A. That would require a whole separate post - at least. Remember above, when I said “buy a used car and drive it for several years”? The actual depreciation percentages you would shoot for depend a great deal on the details - what type of car, just how used it is when you buy it, how many miles per year you’ll drive it, and how many years you’ll drive it before reselling. So there’s no one hard and fast depreciation percentage goal; it’s more about adopting a mindset of always thinking about resale maximization when it comes to cars. The keys to finding the resale winners that we’re about to talk about apply in all situations. Follow these principles, and you’ll tremendously improve your net price, and knock the depreciation way down.
A. I love the passion, used car buyer! I’m happy to tell you that you can officially relax. We feel your pain, so we have net worthily done all the work for you.
Behold the Car Resale Winner Calculator below! It guides you through the nine keys to choosing a resale winner. You see, you don’t have know exactly when you’ll be selling the car, or exactly what you’ll sell it for. Instead, just choose a car that passes all (or most) of the nine tests, and you’ll be assured of putting the resale odds in your favor, no matter when you sell.
The calculator is mostly self-explanatory, but here are some helpful notes:
1. Used car, yes or no… what is this, a trick question? Of course it is! Just in case somebody who hasn’t read this post gets their hands on the calculator, or somebody who knows better starts getting that new car fever brought on by 24/7 automotive advertising, we need this question right off the bat to reboot your thinking.
2. & 3. The combination of a used car’s age and mileage turns out to be a powerful determinant of resale value. You want lots of years, but very few miles per year. Some people call this combination a “Grand car” - like your grandfather’s ancient car that sits in the garage and rarely gets driven.
The graph below summarizes what you’re looking for. As you’re looking at used car listings, use the calculator to weed out anything in the “NO!!” zone.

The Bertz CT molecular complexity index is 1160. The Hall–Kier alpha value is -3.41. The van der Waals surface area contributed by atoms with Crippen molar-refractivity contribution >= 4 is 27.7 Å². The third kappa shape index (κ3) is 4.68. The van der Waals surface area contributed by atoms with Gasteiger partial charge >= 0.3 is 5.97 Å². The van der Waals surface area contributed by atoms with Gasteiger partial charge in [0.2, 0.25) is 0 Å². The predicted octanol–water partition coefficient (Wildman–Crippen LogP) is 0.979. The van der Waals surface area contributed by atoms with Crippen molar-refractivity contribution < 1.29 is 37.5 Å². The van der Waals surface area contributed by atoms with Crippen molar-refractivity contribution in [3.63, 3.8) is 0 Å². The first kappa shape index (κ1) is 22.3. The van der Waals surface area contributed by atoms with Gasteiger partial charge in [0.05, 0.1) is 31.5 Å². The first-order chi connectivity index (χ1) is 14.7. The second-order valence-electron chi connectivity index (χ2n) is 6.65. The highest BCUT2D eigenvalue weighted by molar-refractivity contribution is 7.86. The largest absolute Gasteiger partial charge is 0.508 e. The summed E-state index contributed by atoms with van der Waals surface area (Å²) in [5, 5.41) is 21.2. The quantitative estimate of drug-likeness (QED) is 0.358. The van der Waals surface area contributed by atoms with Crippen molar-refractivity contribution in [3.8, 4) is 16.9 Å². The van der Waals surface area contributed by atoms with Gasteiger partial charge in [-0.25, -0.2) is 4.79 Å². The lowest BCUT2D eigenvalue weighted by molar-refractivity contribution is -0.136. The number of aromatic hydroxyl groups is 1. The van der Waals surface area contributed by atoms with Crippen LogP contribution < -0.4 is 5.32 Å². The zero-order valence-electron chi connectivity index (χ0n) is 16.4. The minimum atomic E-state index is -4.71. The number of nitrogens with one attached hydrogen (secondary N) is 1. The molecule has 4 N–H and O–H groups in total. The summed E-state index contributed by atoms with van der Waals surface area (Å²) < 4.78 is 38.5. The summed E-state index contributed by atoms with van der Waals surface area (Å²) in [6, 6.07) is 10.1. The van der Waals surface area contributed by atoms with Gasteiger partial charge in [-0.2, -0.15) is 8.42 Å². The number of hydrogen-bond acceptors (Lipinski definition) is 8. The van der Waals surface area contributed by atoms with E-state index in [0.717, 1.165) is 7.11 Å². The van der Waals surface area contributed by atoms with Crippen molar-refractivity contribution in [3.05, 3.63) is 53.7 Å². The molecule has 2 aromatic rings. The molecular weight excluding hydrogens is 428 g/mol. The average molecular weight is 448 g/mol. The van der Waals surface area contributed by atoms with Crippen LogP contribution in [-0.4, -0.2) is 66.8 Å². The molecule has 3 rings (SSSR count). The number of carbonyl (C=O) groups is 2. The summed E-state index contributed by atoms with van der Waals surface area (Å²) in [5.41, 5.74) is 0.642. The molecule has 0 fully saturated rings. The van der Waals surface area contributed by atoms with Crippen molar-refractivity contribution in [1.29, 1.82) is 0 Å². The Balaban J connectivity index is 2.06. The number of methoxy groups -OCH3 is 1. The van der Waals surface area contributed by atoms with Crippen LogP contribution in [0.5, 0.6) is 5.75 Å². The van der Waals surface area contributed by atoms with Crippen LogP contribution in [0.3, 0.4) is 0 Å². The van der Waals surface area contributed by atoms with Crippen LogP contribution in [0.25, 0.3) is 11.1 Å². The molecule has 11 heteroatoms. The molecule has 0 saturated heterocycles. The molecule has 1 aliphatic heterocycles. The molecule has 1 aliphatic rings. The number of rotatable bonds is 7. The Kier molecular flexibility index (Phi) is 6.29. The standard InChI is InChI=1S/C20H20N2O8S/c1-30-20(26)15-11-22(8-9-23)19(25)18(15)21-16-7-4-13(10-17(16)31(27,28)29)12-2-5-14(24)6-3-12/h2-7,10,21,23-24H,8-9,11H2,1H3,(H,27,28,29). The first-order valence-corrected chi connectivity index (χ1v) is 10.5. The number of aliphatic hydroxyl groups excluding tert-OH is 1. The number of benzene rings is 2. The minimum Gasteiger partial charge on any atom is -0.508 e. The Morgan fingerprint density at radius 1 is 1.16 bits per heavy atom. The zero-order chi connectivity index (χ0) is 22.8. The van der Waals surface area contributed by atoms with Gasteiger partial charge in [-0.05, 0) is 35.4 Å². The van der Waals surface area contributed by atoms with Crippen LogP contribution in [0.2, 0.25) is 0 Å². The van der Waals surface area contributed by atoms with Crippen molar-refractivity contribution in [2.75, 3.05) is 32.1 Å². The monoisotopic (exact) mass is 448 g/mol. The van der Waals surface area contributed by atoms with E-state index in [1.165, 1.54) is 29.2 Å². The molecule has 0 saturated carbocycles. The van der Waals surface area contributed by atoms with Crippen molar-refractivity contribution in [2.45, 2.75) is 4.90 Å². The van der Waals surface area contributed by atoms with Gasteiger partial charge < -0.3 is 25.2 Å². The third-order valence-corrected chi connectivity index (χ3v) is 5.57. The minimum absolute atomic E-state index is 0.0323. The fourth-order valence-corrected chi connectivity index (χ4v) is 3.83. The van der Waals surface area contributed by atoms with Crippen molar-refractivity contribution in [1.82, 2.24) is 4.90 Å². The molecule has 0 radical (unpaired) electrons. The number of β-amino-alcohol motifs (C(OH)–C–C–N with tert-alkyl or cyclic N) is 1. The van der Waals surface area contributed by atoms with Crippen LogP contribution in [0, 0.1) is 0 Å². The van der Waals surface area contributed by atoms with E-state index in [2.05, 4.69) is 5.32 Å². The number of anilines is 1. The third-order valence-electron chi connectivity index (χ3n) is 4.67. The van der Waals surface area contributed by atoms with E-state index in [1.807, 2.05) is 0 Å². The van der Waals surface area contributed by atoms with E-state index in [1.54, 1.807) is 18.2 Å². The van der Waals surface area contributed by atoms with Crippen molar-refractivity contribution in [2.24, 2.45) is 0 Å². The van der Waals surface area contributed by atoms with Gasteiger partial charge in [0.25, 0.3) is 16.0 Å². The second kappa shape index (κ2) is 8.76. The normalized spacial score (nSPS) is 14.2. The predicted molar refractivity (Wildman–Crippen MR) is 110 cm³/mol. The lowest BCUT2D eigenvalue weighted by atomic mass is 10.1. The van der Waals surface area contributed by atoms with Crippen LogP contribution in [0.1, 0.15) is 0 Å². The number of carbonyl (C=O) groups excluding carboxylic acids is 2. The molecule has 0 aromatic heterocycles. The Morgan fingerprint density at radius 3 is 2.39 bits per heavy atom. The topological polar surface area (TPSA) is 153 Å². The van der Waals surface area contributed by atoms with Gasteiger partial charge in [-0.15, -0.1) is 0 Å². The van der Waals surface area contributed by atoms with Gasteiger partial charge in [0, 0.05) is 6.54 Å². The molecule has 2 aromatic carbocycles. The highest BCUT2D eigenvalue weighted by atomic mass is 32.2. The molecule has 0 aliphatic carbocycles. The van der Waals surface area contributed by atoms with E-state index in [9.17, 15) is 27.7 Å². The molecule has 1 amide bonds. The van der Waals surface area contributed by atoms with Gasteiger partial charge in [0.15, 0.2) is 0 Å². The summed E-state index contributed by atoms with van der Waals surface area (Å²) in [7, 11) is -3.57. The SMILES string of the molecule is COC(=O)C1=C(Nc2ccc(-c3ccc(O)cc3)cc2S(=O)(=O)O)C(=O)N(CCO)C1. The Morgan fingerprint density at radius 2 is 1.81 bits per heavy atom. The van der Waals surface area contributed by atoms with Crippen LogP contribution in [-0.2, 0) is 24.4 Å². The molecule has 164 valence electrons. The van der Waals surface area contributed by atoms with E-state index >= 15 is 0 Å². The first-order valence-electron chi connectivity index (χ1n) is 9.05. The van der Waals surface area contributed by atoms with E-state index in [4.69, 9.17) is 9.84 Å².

NOTE: Items 4, 5 and 6 come from a Carfax report. Those aren’t free; they cost between $20 and $40 per report from Carfax, depending on how many reports you’re ordering. Despite the expense, you never skip this step for any car you’re seriously considering. The seller may volunteer the information you’re looking for; they may even have their own copy of a Carfax report that they’ll show you, or give you a copy. It’s nice - maybe - that they offer, but you’ll want to order your own. I know, it’s hard to believe, but sometimes sellers of cars have been known to either fudge or forge a car’s shady past a little if it will help get them a sale.
4. You want one, and only one title status - clean! There may be a perfectly valid reason for some other title status, and that reason may have nothing to do with the quality of the car or its drive-ability. Sorry, doesn’t matter. Any title status other than “clean” will hurt you in resale - if the seller offers to discount the price for you because of that, it’s a very safe bet that you’ll have to discount when you resell, even more. The best way to win that game is not to play.
5. The best number of previous owners? One. Two isn’t bad. After that, same story as above - you’ll give up too much on resale once this number gets to three or beyond.
6. You want a car that’s had a boring, uneventful accident history. In the world of Carfax, accidents are either “minor” (driven away from the scene) or “major” (towed). Even one major accident disqualifies a car from your consideration. By now the cold hard nature of resale logic should be getting familiar to you. Even if a car with one major accident was repaired superbly, and now drives identically to completely undamaged one - doesn’t matter. It will still cost you too much on resale, so your best financial move is to pass.
7. The NHTSA website gives a safety rating, on a 5 star scale, based on a car’s year, make and model. Five stars is great, four is good - any less than that, you’re not interested. Certain older, or more obscure makes and models won’t have a rating. While that might raise your safety anxiety level (as it should), from a pure financial standpoint, it’s neither good nor bad - it’s neutral, because it won’t hurt you on resale. So if that’s the case, just plug in four stars, and rely on the other 8 tests to guide you.